"Right now is the time to do work," says author and activist Bakari Sellers after Derek Chauvin was convicted of murdering George Floyd
george floyd
George Floyd

After Minnesota jurors convicted Derek Chauvin of murder Tuesday afternoon, the news was met with jubilation and relief. But advocates for racial justice stress that the verdict was only the first step to achieve justice for George Floyd.

"Right now is the time to do work. I don't think anyone wants to relax," says Bakari Sellers, an activist and the author of My Vanishing Country, a memoir about growing up Black in the South. "Right now is the time to pass the George Floyd Justice In Policing Act," a federal law aimed at curbing police abuse.

Adds Sellers, "We've got to get criminal justice reform done. If we don't, then all of this is in vain."

Sellers says the verdict was not tantamount to justice, though it provided a measure of accountability for Floyd's murder.

Listen below to the episode of our daily podcast PEOPLE Every Day for more on Derek Chauvin's conviction.

"You're not excited by any stretch because I think many people of color, particularly Black folks in this country, recognize the burden. You also recognize this isn't justice because justice is George being alive," he tells PEOPLE. "At least they got it right. This is accountability that we always haven't had."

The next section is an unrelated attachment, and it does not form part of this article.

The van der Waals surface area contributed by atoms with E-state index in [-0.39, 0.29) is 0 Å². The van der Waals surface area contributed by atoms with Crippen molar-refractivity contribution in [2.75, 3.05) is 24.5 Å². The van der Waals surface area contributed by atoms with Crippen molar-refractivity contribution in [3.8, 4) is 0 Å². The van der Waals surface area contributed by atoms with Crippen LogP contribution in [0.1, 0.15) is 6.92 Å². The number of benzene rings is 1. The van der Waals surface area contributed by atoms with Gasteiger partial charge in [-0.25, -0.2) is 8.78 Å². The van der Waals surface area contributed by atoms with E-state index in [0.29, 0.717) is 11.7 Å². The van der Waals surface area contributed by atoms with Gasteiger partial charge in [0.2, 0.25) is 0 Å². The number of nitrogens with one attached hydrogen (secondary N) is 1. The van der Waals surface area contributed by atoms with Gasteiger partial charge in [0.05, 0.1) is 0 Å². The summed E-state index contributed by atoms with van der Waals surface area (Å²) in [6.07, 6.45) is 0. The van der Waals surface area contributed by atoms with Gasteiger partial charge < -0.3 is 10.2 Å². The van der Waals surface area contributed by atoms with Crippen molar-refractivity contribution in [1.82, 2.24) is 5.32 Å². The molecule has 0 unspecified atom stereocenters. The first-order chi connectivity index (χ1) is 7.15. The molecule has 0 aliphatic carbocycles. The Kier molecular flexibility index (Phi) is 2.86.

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Alicia Smith, a 38-year-old Minneapolis activist who has been to almost every peaceful protest since Floyd's death a year ago, cheered with other supporters outside the courthouse when the verdict was announced. But she says she's not ready to celebrate.

george floyd verdict
Credit: Brandon Bell/Getty Images

"How do we continue to fight? It isn't over. This is just one verdict," Smith says. "We're not done. I don't want to celebrate until the end. Now I'm asking myself, 'Where is the end? Where does it end?'"

RELATED VIDEO: Derek Chauvin Convicted of All Charges in Murder of George Floyd

Still, she says, the celebrations outside the courthouse were understandable.

"People are in a place of jubilee," she says. "People took a deep breath today for the first time in nearly a year. Today was a day where people took a collective, deep breath."

To help combat systemic racism, consider learning from or donating to these organizations:

  • Campaign Zero (joincampaignzero.org) which works to end police brutality in America through research-proven strategies.
  • ColorofChange.org works to make the government more responsive to racial disparities.
  • National Cares Mentoring Movement (caresmentoring.org) provides social and academic support to help Black youth succeed in college and beyond.